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Open Biol. 2017 May;7(5). pii: 170069. doi: 10.1098/rsob.170069.

Sphingolipids: membrane microdomains in brain development, function and neurological diseases.

Author information

1
Villum Center for Bioanalytical Sciences, Department of Biochemistry and Molecular Biology, University of Southern Denmark, 5230 Odense M, Denmark.
2
Villum Center for Bioanalytical Sciences, Department of Biochemistry and Molecular Biology, University of Southern Denmark, 5230 Odense M, Denmark nils.f@bmb.sdu.dk.

Abstract

Sphingolipids are highly enriched in the nervous system where they are pivotal constituents of the plasma membranes and are important for proper brain development and functions. Sphingolipids are not merely structural elements, but are also recognized as regulators of cellular events by their ability to form microdomains in the plasma membrane. The significance of such compartmentalization spans broadly from being involved in differentiation of neurons and synaptic transmission to neuronal-glial interactions and myelin stability. Thus, perturbations of the sphingolipid metabolism can lead to rearrangements in the plasma membrane, which has been linked to the development of various neurological diseases. Studying microdomains and their functions has for a long time been synonymous with studying the role of cholesterol. However, it is becoming increasingly clear that microdomains are very heterogeneous, which among others can be ascribed to the vast number of sphingolipids. In this review, we discuss the importance of microdomains with emphasis on sphingolipids in brain development and function as well as how disruption of the sphingolipid metabolism (and hence microdomains) contributes to the pathogenesis of several neurological diseases.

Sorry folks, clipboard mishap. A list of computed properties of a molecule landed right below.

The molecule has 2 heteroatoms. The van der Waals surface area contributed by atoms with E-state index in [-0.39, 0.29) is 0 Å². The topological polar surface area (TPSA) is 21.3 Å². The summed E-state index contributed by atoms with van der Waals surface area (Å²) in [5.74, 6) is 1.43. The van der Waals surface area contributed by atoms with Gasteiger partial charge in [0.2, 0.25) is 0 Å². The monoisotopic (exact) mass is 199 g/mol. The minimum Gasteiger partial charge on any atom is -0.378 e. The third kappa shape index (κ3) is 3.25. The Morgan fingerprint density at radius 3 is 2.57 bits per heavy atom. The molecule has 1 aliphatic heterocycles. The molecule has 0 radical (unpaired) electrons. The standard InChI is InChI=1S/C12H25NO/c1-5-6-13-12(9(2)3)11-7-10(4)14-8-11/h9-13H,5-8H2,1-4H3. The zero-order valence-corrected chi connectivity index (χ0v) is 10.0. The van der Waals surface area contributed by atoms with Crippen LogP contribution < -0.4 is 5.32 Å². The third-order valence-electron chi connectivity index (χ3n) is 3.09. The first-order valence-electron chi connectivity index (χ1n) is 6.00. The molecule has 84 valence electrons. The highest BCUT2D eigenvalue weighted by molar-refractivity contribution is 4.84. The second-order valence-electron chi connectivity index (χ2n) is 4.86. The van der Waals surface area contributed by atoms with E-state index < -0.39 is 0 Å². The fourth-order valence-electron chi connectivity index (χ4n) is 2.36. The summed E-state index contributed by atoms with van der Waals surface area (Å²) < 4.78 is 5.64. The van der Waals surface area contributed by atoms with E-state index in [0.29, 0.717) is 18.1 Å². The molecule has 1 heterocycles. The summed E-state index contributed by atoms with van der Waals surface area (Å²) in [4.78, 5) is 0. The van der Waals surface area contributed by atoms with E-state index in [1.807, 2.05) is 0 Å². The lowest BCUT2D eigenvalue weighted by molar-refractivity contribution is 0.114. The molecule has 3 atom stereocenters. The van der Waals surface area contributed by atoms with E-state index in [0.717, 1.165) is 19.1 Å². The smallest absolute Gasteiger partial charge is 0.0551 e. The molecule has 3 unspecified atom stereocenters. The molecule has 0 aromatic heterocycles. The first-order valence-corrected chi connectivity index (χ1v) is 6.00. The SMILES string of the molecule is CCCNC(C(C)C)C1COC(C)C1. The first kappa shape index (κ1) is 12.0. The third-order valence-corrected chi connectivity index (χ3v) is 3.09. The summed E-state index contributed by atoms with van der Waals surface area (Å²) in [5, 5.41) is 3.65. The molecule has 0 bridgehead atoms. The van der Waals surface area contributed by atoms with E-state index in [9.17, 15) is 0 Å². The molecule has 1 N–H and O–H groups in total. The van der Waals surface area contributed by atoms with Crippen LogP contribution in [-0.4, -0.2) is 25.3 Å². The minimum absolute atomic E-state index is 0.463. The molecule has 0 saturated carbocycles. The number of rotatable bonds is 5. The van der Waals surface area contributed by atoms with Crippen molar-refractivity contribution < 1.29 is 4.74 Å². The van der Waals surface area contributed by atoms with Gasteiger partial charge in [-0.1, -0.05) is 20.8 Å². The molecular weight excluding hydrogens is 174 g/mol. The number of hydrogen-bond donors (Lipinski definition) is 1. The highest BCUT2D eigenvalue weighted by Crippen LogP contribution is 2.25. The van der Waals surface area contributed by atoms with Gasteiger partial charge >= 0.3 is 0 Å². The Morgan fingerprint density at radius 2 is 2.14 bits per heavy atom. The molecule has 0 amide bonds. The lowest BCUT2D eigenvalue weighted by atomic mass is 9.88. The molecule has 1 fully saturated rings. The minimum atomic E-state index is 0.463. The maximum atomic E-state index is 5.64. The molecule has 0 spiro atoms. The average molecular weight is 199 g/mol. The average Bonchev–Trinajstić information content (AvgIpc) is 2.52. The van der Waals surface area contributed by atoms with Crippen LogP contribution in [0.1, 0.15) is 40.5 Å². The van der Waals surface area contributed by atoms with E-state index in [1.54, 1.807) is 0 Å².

KEYWORDS:

brain; ganglioside; membrane microdomain; neurological disease; raft; sphingolipid

PMID:
28566300
PMCID:
PMC5451547
DOI:
10.1098/rsob.170069
[Indexed for MEDLINE]
Free PMC Article

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